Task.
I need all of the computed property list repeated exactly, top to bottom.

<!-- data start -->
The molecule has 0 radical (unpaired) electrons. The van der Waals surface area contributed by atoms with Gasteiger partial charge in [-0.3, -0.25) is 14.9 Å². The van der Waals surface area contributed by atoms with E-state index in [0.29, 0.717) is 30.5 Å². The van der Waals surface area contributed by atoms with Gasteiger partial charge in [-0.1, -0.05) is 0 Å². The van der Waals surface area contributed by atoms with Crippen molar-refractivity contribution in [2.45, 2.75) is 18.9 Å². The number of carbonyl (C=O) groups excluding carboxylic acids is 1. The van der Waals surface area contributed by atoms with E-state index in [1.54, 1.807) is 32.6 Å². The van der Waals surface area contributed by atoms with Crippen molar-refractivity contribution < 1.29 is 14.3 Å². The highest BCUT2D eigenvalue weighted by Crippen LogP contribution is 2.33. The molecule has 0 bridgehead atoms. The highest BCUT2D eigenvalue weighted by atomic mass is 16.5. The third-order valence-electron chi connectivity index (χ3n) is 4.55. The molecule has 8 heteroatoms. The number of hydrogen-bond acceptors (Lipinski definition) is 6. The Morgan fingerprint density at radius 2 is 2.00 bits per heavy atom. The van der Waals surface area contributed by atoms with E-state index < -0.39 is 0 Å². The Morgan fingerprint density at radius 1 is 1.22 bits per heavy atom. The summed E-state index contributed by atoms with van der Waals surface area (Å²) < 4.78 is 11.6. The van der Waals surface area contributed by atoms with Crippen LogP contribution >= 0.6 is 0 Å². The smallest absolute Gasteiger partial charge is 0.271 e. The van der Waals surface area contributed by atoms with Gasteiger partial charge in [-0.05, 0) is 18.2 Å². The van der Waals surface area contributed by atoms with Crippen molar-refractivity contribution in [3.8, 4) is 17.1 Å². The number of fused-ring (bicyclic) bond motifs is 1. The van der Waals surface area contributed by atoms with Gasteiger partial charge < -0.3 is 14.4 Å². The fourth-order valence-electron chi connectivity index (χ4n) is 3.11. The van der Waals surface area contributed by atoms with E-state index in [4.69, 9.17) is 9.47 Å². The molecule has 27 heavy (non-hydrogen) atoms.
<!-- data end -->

The molecule has 0 radical (unpaired) electrons. The van der Waals surface area contributed by atoms with Gasteiger partial charge in [-0.3, -0.25) is 14.9 Å². The van der Waals surface area contributed by atoms with E-state index in [0.29, 0.717) is 30.5 Å². The van der Waals surface area contributed by atoms with Gasteiger partial charge in [-0.1, -0.05) is 0 Å². The van der Waals surface area contributed by atoms with Crippen molar-refractivity contribution in [2.45, 2.75) is 18.9 Å². The number of carbonyl (C=O) groups excluding carboxylic acids is 1. The van der Waals surface area contributed by atoms with E-state index in [1.54, 1.807) is 32.6 Å². The van der Waals surface area contributed by atoms with Crippen molar-refractivity contribution < 1.29 is 14.3 Å². The highest BCUT2D eigenvalue weighted by Crippen LogP contribution is 2.33. The molecule has 0 bridgehead atoms. The highest BCUT2D eigenvalue weighted by atomic mass is 16.5. The third-order valence-electron chi connectivity index (χ3n) is 4.55. The molecule has 8 heteroatoms. The number of hydrogen-bond acceptors (Lipinski definition) is 6. The Morgan fingerprint density at radius 2 is 2.00 bits per heavy atom. The van der Waals surface area contributed by atoms with E-state index < -0.39 is 0 Å². The Morgan fingerprint density at radius 1 is 1.22 bits per heavy atom. The summed E-state index contributed by atoms with van der Waals surface area (Å²) < 4.78 is 11.6. The van der Waals surface area contributed by atoms with Crippen LogP contribution >= 0.6 is 0 Å². The smallest absolute Gasteiger partial charge is 0.271 e. The van der Waals surface area contributed by atoms with Gasteiger partial charge in [-0.05, 0) is 18.2 Å². The van der Waals surface area contributed by atoms with Crippen molar-refractivity contribution in [3.8, 4) is 17.1 Å². The number of fused-ring (bicyclic) bond motifs is 1. The van der Waals surface area contributed by atoms with Gasteiger partial charge < -0.3 is 14.4 Å². The fourth-order valence-electron chi connectivity index (χ4n) is 3.11. The van der Waals surface area contributed by atoms with E-state index in [4.69, 9.17) is 9.47 Å². The molecule has 27 heavy (non-hydrogen) atoms.